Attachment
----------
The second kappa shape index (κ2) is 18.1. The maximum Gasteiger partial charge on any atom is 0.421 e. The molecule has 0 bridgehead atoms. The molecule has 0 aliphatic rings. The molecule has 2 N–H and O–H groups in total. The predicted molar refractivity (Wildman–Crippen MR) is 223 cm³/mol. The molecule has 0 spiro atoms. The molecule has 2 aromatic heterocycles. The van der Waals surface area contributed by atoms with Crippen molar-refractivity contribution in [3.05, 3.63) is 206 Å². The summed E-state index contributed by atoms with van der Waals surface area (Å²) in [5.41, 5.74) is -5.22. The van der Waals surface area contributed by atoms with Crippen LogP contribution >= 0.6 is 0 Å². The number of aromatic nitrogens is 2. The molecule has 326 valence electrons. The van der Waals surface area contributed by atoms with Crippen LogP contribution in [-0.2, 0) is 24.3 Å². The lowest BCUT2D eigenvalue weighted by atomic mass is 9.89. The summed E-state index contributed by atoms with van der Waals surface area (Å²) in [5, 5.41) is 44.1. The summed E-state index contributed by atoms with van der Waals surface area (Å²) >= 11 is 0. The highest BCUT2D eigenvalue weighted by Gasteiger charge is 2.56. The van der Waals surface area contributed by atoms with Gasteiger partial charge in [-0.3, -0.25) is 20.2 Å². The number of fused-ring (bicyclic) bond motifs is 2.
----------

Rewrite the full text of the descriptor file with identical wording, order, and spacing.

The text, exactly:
The second kappa shape index (κ2) is 18.1. The maximum Gasteiger partial charge on any atom is 0.421 e. The molecule has 0 bridgehead atoms. The molecule has 0 aliphatic rings. The molecule has 2 N–H and O–H groups in total. The predicted molar refractivity (Wildman–Crippen MR) is 223 cm³/mol. The molecule has 0 spiro atoms. The molecule has 2 aromatic heterocycles. The van der Waals surface area contributed by atoms with Crippen molar-refractivity contribution in [3.05, 3.63) is 206 Å². The summed E-state index contributed by atoms with van der Waals surface area (Å²) in [5.41, 5.74) is -5.22. The van der Waals surface area contributed by atoms with Crippen LogP contribution >= 0.6 is 0 Å². The number of aromatic nitrogens is 2. The molecule has 326 valence electrons. The van der Waals surface area contributed by atoms with Crippen LogP contribution in [-0.2, 0) is 24.3 Å². The lowest BCUT2D eigenvalue weighted by atomic mass is 9.89. The summed E-state index contributed by atoms with van der Waals surface area (Å²) in [5, 5.41) is 44.1. The summed E-state index contributed by atoms with van der Waals surface area (Å²) >= 11 is 0. The highest BCUT2D eigenvalue weighted by Gasteiger charge is 2.56. The van der Waals surface area contributed by atoms with Gasteiger partial charge in [-0.3, -0.25) is 20.2 Å². The number of fused-ring (bicyclic) bond motifs is 2.